Part V of MLI14)https://www.oecd.org/tax/treaties/multilateral-convention-to-implement-tax-treaty-related-measures-to-prevent-BEPS.pdf
is accordingly aimed at facilitating access to MAP; to that end, MLI provisions apply in place or in the absence of existing treaty provisions. The purpose is that MAP be in line with the latest OECD MC standards as amended by the proposals arising from the final report on Action 14.
Broaden rules apply in connection with the submission of cases (cases may now be filed with the tax authorities of both contracting states), time for submission (three years counted as from the first notification of an action resulting in taxation which is not in accordance with the treaty), and implementation of an agreement resulting from a MAP (states are compelled to implement it notwithstanding any time limits in their domestic laws). In the field of transfer pricing, the granting of correlative adjustments is recommended.
All signing LatAm countries adhere to the minimum standard on mutual agreement procedure under MLI, and the recommendation concerning the recognition of corresponding adjustments in transfer pricing cases, but none adopts mandatory binding arbitration upon request of a taxpayer in case states fail to agree in a mutual agreement procedure (Part VI, MLI).
References [ + ]
|1.||↑||http://www.oecd.org/tax/treaties/multilateral-convention-to-implement-tax-treaty-related-measures-to-prevent-BEPS.pdf); Explanatory Statement: http://www.oecd.org/tax/treaties/explanatory-statement-multilateral-convention-to-implement-tax-treaty-related-measures-to-prevent-BEPS.pdf|
|2.||↑||Signing jurisdictions include, inter alia, the following countries, Argentina, Armenia, Australia, Austria, Belgium, Bulgaria, Canada, Chile, China, Colombia, Costa Rica, Croatia, the Czech Republic, Denmark, Egypt, Finland, France, Georgia, Germany, Greece, Hungary, Iceland, India, Indonesia, Ireland, Israel, Italy, Japan, Korea, Kuwait, Latvia, Lithuania, Luxembourg, Mexico, the Netherlands, New Zealand, Norway, Pakistan, Portugal, Romania, Russia, Serbia, Singapore, the Slovak Republic, Slovenia, South Africa, Spain, Sweden, Switzerland, Turkey, the UK, and Uruguay. Notably absences include the United States of America and, in LatAm, Brazil and Peru.|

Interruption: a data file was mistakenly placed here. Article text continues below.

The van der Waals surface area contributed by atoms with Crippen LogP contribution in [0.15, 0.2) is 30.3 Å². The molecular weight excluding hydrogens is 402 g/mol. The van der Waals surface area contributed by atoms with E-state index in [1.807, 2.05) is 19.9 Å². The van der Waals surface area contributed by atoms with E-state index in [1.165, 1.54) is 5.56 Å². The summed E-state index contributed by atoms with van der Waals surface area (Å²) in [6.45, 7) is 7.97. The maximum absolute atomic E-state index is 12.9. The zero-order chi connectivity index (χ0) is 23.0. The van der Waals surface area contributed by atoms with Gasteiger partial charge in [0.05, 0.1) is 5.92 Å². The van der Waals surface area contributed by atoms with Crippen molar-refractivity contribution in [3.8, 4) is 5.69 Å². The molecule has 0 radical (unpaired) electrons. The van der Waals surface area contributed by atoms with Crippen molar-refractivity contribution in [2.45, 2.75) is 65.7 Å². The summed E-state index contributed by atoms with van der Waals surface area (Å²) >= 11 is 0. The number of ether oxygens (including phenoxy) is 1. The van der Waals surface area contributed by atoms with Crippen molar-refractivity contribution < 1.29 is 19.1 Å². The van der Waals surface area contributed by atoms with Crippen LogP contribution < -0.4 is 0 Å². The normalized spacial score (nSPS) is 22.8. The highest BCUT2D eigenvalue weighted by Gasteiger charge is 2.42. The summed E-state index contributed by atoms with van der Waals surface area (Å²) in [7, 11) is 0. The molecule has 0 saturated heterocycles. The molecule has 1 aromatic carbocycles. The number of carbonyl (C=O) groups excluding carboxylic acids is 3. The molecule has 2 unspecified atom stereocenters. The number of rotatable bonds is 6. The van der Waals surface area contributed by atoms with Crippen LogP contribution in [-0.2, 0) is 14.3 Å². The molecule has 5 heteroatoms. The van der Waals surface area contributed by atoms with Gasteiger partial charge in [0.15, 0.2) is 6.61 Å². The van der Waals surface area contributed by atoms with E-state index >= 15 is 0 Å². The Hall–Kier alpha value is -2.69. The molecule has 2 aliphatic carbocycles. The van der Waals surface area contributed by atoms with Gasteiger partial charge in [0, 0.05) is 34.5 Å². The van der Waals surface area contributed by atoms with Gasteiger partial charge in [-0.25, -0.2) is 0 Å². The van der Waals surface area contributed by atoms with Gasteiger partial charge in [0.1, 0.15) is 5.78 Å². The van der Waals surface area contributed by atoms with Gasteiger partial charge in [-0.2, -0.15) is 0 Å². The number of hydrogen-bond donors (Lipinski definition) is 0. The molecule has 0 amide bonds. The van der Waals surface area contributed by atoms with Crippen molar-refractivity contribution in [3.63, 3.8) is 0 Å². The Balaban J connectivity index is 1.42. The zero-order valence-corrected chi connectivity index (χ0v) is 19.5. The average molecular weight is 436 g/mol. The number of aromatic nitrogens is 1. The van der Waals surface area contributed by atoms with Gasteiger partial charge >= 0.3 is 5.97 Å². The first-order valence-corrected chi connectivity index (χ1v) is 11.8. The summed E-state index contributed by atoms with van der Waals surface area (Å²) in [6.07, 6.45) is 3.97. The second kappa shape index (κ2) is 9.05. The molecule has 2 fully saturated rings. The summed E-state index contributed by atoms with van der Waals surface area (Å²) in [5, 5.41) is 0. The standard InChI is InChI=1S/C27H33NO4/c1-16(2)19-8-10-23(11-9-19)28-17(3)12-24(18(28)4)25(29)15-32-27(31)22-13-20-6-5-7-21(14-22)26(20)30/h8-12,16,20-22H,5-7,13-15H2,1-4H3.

|3.||↑||Teijeiro, Multilateral BEPS Convention opens choices to LATAM countries, Kluwer International Tax Blog, December 5, 2016|
|4.||↑||Only Mexico with 61 Covered Tax Agreements is a meaningful exception among LatAm signing countries.|
|5.||↑||Similar concurring political interests, though based on different reasons, can be found in the cases of Uruguay (signatory) and Panama (expressed willingness to sign).|
|6.||↑||See Teijeiro, LoB Clauses, PPT Standard, and the Latin American Treaty Network Choices, Kluwer International Tax blog, June 5, 2015.|
|7.||↑||Venezuela is worth mentioning because it has more than 30 tax treaties in force, including treaties with some major players in the industrialized world.|
|8.||↑||Argentina did not list the treaty with Bolivia within its Covered Tax Agreements.|
|9.||↑||Among countries using or allowing the use of GAAR in a treaty setting in pre-MLI times, are Argentina, Colombia, Brazil, Peru, and Chile. See Teijeiro, LoB Clauses, PPT Standard, and the Latin American Treaty Network Choices, Kluwer International Tax blog, June 5, 2015.|
|11.||↑||Approved by law 27,274.|
|12.||↑||At the time of execution of the treaty it was unclear whether the design of the treaty clause obeyed to a new policy against treaty shopping or it was just a concrete response to a troublesome treaty relationship with Chile, marked by past practices of Argentine taxpayers perceived as abuses under the old treaty. The not yet in force Argentine treaties with Mexico and UAE contain a combination of PPT and SLOB, and a LoB, respectively.|